The lighting of the home is greatly improved by massing the windows, thus avoiding the strain on the eyes occasioned by cross lights. Three or four windows side by side give a far better light than the same number scattered about the room, and the wall space can be utilized to better advantage by this arrangement. The old-fashioned hinged windows are more picturesque than the customary sort that slide up and down with the aid of weights on pulleys concealed between the walls; and leaded glass, when it can be afforded, not only ]ends decorative effect to the house, but also breaks up the view in a charming manner.

While insisting on abundant sunlight in homes about San Francisco Bay, I cannot overlook the fascination of wide eaves. A house without eaves always seems to me like a hat without a brim, or like a man who has lost his eyebrows. The decorative value of shadows cannot well be overestimated; and the problem thus becomes one of making the most of the eaves without losing too much sunlight from the rooms. In this, so much depends on the location and plan of the house that no general discussion would be of much practical value.

The plan of the home, which, after all, is the great factor in its convenience and livability, still remains for consideration. If I were to make one suggestion only, it would be to keep it large and simple in idea. A generous living room of ample dimensions is preferable to several small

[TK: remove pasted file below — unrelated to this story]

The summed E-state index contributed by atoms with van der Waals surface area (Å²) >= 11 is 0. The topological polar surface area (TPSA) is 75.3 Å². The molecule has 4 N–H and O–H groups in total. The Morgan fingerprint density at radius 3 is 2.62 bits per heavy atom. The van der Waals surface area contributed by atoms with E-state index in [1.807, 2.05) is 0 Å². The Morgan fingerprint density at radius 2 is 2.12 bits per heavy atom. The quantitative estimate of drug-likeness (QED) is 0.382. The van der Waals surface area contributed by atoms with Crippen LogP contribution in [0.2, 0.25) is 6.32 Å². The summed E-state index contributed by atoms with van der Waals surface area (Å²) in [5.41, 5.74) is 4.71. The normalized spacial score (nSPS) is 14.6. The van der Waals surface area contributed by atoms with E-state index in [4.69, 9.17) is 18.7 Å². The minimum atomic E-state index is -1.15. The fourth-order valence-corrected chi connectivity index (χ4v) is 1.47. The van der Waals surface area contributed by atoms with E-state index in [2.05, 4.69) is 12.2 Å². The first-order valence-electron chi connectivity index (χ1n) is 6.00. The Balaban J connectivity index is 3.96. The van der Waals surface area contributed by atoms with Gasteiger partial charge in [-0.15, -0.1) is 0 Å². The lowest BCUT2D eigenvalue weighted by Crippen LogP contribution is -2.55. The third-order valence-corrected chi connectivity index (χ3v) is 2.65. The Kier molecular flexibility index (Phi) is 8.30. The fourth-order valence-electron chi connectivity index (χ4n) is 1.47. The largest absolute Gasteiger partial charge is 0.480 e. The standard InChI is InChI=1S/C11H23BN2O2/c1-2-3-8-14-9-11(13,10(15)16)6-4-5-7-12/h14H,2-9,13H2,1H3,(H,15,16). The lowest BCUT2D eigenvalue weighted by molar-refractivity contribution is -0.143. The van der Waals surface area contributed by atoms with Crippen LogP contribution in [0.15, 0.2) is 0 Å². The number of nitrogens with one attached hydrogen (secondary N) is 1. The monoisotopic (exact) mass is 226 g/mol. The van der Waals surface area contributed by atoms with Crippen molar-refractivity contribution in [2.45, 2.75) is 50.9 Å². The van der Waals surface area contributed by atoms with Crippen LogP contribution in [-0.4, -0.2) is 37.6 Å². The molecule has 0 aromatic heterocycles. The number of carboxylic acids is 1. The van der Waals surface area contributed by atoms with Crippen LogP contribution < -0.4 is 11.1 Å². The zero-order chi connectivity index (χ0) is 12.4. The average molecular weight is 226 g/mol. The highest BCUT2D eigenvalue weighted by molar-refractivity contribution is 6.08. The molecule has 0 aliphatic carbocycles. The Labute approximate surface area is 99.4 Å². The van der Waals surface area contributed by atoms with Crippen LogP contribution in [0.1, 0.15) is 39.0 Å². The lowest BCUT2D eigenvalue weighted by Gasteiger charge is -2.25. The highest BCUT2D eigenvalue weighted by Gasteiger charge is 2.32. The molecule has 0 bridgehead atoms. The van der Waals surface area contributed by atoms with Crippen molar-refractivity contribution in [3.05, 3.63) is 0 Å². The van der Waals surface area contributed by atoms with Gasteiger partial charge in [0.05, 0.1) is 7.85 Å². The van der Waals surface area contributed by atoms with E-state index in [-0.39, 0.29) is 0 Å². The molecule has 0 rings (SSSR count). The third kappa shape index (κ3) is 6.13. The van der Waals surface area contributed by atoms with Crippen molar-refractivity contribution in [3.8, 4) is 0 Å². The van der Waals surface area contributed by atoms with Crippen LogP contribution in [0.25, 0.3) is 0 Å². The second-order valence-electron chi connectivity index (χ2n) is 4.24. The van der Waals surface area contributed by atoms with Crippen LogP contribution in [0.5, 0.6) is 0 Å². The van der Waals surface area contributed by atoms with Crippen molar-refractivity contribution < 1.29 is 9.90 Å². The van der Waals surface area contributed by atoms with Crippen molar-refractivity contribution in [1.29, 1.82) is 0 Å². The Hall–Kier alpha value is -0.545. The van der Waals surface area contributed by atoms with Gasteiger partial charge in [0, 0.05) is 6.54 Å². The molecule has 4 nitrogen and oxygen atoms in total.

rooms without distinctive character. The custom of having a front and back parlor is relegated to the limbo of our grandmothers, and in its stead one large living room suffices for family gatherings and the entertainment of friends. The dining-room may open off from this assembly room as an annex or alcove, closed with heavy curtains or with a large sliding door. Little surprises in the form of unexpected nooks or cabinets seen through long vistas, and other elements of mystery lend charm when done by an artist, but it is decidedly better for the inexpert to avoid all but the simplest and most natural expression.